The hills are alive – with a changing plant mix

This alpine species (Nevadensia purpurea) could disappear from some European mountains in the next few decades Credit: Harald Pauli

This alpine species (Nevadensia purpurea) could disappear from some European mountains in the next few decades Credit: Harald Pauli

Higher temperatures could lead plants living at the top of Europe’s mountains to decline and disappear, as they face greater competition with plants from warmer, lower levels. That’s one finding from surveys of 17 mountain areas conducted by 17 different research teams, co-ordinated by Harald Pauli from the University of Vienna and Austrian Academy of Sciences. Comparing surveys performed in 2008 and 2001 shows that changes are already happening across the continent, and faster than the scientists might have thought. “Alpine vegetation often is given as an example of a highly resilient ecosystem, with slow-growing but long-lived plants that may not see dramatic changes over decades,” Pauli said. “Based on previous studies, we did expect that species composition will change, but not that we would get a significant signal after just 7 years.”

The idea to perform regular surveys to collect long-term measurements on what climate change is doing to mountain plants came during the 1990s, when such studies were still rare. Pauli and his colleagues were comparing modern species numbers in mountains with those measured by botanists 50-100 or more years earlier. They found more species than had been previously able to live there, but data were patchy and limited to the Alps and Scandinavia. “This obvious scarcity of comparable data from permanent plots across many mountain systems led to the establishment of the GLORIA network around the turn of the century,” Pauli said.

On each summit's four compass points, a cluster of four 1 x 1m monitoring plots was installed. Plant cover was surveyed for each plot, and soil temperature was recorded hourly from 2001-2007. Credit: Nature/GLORIA

On each summit’s four compass points, a cluster of four 1 x 1m monitoring plots was installed. Plant cover was surveyed for each plot, and soil temperature was recorded hourly from 2001-2007. Credit: Nature/GLORIA

For a paper published in Nature Climate Change last week, 32 GLORIA scientists from 13 countries used the same methods to study 867 vegetation samples from 60 different mountain tops. The group was divided into teams based near the mountain range they studied, meaning they had the best knowledge of the local plants. Their methods relied on visually estimating how much of the area of marked-out and temperature-monitored plots on each mountain is covered by each different type of plant. “The basic unit is a 1 x 1 m square plot – four such plots are arranged in each compass point of each summit site, making 16 such plots per summit,” Pauli explained. “The distribution of the plots over all main compass directions should result in a maximum coverage of vegetation types that occur on a summit site.”

A stronger signal than expected

All 32 authors involved in the study used the same sampling procedures enabling pan-continental comparisons to be made for the first time, here at the Austrian Hochschwab mountains Credit: Harald Pauli

All 32 authors involved in the study used the same sampling procedures enabling pan-continental comparisons to be made for the first time, here at the Austrian Hochschwab mountains Credit: Harald Pauli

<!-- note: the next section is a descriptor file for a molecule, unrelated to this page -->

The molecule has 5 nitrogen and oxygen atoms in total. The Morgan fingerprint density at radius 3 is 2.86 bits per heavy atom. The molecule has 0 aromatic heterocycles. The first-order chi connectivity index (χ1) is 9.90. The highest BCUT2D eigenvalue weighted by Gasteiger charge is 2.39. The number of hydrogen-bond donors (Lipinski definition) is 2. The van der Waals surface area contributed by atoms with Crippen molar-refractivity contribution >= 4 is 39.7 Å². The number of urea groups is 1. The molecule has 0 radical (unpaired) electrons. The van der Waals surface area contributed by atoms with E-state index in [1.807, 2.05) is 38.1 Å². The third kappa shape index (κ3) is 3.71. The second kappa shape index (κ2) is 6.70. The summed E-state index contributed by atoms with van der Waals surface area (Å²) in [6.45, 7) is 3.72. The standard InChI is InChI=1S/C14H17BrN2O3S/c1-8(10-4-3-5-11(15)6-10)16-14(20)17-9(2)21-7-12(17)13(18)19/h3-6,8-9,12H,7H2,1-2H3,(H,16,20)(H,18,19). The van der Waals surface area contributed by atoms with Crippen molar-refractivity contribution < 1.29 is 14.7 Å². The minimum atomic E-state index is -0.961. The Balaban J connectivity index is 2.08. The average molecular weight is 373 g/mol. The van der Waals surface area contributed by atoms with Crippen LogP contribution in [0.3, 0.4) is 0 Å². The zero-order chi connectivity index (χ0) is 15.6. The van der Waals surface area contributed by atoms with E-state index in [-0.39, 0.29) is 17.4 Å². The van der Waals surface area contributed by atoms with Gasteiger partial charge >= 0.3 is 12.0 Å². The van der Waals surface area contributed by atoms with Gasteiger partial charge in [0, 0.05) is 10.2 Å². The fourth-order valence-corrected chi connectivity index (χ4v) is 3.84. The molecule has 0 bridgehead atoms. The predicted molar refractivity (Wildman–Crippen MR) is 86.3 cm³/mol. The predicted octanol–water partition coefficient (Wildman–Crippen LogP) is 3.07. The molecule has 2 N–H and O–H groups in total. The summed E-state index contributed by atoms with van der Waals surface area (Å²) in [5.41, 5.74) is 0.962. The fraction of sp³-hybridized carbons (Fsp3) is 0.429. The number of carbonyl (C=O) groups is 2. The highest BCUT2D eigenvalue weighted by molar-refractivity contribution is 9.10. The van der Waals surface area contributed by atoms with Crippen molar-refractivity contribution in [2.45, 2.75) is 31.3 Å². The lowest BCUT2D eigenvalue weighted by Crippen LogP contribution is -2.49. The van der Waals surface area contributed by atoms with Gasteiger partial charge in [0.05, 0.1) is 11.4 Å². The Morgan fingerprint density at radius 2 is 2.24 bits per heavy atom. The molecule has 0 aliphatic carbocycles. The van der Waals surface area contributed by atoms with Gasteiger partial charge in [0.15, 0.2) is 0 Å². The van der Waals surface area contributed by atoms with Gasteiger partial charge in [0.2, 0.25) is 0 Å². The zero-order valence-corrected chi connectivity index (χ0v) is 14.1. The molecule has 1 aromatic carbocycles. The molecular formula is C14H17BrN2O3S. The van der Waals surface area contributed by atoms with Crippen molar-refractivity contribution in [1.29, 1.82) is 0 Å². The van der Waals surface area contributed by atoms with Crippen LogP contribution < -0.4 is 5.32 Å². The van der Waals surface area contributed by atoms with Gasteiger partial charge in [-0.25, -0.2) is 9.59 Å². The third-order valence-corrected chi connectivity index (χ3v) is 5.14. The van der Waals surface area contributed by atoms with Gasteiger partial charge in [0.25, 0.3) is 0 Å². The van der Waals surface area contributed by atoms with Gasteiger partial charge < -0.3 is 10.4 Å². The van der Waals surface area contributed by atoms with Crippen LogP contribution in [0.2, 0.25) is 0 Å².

After repeating the same surveys in 2001 and 2008, the reseachers compared the results against minimum June temperature at the plots. They found that alpine plants, which are ground-hugging, light-hungry, adapted to cold temperatures and slow to grow, face more competition as the world warms. While changes across different mountains varied, when taking Europe as a whole there were strong indications that such plants are being squeezed out.

“Alpine vegetation across Europe experienced a so called ‘thermophilisation’,” Pauli said. “In other words, more warm-demanding species that usually dwell at lower elevations now occur higher than seven years ago. The proportion of warm-demanding species either increased by invasion of new species or by an expansion of already occurring species. The magnitude of change was related to an increase in the minimum June temperature. A period of 5 to 10 years is very short for detecting changes in species cover. We were surprised to see a significant signal.”

Researchers Anne Olga Syverhuset and Jarle Inge Holten check a plant plot in the Dovre region in central Norway using the same methods as the other GLORIA teams. Photo credit: Ottar Michelsen.

Researchers Anne Olga Syverhuset and Jarle Inge Holten check a plant plot in the Dovre region in central Norway using the same methods as the other GLORIA teams. Photo credit: Ottar Michelsen.

For some species extinction will therefore become unavoidable “within the next few decades, if this is not already the case”, Pauli said. Other alpine species will see a reduction in the richness of genetic information in their population, he assumes, while some of the warm-demanding species will increase. In fact, identifying which will succeed and which will suffer are just some of the questions that Pauli wants answers to. “What effect does warming have combined with decreasing precipitation, as we currently observe in parts of southern Europe?” he asks. “How does this compare with changes in other continents?” he inquires. The answers may now be elusive, but the GLORIA team have a well-defined plan of action to find them. At the core of that plan? The next return to the surveying plots on these 60 mountains.

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